In Boehm Stephan, Christian Gehrke, Heinz D. Kurz & Richard Sturn (eds.), Is There Progress in Economics?
Cheltenham, UK: Edward Elgar. pp. 89-114 (2002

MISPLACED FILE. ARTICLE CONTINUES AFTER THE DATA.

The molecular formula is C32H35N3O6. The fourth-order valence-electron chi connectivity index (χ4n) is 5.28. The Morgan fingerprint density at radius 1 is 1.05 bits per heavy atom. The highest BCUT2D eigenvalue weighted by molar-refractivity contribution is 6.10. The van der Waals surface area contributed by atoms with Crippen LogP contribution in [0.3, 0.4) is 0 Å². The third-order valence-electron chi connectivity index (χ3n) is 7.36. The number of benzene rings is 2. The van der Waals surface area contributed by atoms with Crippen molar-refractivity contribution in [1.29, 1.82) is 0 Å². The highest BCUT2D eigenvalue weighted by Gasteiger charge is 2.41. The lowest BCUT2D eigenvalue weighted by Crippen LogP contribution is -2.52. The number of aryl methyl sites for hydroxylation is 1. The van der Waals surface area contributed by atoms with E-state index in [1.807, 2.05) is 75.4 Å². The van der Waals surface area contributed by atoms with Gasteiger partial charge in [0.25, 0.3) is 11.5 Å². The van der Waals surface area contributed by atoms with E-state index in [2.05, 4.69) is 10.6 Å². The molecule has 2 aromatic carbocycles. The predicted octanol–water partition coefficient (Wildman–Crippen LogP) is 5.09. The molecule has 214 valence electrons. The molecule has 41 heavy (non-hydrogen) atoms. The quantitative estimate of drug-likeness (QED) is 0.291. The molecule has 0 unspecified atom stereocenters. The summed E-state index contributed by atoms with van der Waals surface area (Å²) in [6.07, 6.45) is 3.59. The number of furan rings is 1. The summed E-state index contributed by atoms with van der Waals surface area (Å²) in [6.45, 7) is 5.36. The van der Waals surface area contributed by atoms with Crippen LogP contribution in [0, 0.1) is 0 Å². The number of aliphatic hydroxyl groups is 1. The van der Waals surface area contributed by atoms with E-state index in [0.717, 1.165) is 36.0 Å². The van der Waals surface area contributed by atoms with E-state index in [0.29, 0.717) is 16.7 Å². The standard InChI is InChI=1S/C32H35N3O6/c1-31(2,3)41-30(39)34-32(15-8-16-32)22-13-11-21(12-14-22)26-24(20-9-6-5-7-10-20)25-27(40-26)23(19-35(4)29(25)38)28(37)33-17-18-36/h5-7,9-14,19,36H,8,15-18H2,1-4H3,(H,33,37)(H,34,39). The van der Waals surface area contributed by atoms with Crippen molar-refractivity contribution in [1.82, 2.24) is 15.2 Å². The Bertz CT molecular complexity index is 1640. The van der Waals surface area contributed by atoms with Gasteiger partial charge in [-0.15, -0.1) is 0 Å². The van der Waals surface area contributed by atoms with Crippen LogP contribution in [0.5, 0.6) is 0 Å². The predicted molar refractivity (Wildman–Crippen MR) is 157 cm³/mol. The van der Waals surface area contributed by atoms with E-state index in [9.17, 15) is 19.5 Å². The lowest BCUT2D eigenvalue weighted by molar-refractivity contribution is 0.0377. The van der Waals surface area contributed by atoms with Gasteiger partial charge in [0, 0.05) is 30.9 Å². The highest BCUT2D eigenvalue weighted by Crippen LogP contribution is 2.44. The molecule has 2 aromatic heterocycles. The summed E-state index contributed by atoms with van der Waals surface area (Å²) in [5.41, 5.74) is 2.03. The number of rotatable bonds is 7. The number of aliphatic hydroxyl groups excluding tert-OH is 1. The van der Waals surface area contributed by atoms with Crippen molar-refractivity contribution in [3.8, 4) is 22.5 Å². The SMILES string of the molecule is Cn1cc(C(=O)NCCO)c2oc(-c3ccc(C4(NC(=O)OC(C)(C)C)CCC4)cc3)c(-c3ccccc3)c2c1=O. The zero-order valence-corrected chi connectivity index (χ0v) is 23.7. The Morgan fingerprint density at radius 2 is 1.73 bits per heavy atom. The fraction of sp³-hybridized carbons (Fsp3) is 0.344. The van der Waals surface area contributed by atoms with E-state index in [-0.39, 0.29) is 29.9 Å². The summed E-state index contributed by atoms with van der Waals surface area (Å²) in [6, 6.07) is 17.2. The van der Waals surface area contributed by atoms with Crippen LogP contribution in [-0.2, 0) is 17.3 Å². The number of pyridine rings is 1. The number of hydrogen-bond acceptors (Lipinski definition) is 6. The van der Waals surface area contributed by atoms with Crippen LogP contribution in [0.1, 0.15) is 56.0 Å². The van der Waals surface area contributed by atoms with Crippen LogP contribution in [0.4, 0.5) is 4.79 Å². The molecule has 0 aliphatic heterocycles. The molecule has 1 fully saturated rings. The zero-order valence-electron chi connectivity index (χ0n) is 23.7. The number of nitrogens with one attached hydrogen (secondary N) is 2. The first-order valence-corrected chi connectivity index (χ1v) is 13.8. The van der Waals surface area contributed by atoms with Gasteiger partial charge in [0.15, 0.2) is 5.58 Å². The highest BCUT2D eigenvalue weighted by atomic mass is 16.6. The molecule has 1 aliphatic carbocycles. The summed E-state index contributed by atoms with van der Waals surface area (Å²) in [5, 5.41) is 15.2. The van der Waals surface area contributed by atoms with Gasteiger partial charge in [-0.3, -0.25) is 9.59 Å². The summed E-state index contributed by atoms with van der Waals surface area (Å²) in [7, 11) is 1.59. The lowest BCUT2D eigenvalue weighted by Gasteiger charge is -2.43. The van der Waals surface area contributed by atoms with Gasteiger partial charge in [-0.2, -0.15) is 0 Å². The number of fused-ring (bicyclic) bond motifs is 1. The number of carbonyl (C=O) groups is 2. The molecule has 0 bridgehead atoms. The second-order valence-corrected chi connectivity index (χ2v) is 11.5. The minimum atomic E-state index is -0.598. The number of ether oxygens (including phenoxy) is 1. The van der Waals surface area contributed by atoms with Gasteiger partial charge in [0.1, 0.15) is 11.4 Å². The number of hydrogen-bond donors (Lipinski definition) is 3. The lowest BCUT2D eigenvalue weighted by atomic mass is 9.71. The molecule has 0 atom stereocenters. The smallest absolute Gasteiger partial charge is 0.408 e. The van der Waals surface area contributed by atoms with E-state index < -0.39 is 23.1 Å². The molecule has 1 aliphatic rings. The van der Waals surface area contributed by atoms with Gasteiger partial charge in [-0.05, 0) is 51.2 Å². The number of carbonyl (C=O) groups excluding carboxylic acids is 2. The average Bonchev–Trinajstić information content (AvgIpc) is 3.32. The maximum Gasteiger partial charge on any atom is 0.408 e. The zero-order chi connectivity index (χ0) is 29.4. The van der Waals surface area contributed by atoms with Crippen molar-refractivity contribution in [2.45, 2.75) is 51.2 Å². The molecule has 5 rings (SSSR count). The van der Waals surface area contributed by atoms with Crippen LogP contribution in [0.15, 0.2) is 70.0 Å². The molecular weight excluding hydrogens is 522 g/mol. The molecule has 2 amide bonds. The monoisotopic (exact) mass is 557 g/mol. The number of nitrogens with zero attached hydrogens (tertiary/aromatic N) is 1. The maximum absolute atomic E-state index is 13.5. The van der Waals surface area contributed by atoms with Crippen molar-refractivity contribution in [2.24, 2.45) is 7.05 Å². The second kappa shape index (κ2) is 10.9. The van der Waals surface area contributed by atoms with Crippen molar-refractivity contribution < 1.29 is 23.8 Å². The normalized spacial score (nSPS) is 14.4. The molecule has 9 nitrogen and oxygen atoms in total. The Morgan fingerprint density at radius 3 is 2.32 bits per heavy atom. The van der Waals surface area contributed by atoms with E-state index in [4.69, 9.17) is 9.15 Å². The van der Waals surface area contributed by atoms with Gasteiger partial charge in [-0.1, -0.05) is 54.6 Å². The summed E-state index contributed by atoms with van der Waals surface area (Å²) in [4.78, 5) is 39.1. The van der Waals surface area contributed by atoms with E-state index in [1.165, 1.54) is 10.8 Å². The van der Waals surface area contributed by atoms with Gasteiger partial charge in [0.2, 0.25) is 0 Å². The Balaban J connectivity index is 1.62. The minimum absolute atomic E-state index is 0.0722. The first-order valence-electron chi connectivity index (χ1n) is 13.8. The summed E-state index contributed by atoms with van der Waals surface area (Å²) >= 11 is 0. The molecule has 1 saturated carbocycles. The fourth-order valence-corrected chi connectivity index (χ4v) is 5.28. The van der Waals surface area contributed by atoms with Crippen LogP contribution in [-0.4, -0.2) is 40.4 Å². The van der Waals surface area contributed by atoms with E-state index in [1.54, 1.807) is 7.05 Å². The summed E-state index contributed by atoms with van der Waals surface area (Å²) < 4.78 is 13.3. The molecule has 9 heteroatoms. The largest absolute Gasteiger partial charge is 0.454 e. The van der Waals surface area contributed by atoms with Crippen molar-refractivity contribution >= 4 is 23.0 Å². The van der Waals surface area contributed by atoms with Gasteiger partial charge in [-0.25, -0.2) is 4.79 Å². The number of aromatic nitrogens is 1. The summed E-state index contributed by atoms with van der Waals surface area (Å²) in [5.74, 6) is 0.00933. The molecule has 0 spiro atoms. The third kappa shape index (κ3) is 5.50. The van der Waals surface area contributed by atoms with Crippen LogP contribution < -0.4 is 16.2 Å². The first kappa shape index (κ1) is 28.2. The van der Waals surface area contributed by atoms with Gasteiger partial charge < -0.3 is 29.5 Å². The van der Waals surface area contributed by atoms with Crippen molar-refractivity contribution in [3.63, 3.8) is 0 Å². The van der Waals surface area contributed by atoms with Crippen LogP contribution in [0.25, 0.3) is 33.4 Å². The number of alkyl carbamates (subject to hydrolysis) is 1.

This paper reconstructs the ways in which metaphors are used in the text of “The Wealth of Nations”. Its claims are: a) metaphor statements are basically similar to those in the “Theory of the Moral Sentiments”; b) the metaphors’ ‘primary subjects’ refer to mechanics, hydraulics, blood circulation, agriculture, medicine; c) metaphors may be lumped together into a couple of families, the family of mechanical analogies, and that of iatro-political analogies. Further claims are: a basic physico-moral analogy is the framework for Smith’s psychological theory as well as for his overall social theory and for his theory of market mechanisms; a iatro-mechanical analogy is as pervasive as the physico-moral analogy and provides the framework for his overall evolutionary theory of society; the invisible-hand simile relies on the physico-moral analogy, and elaborates on the role of vis attractiva and vis a tergo in mechanics.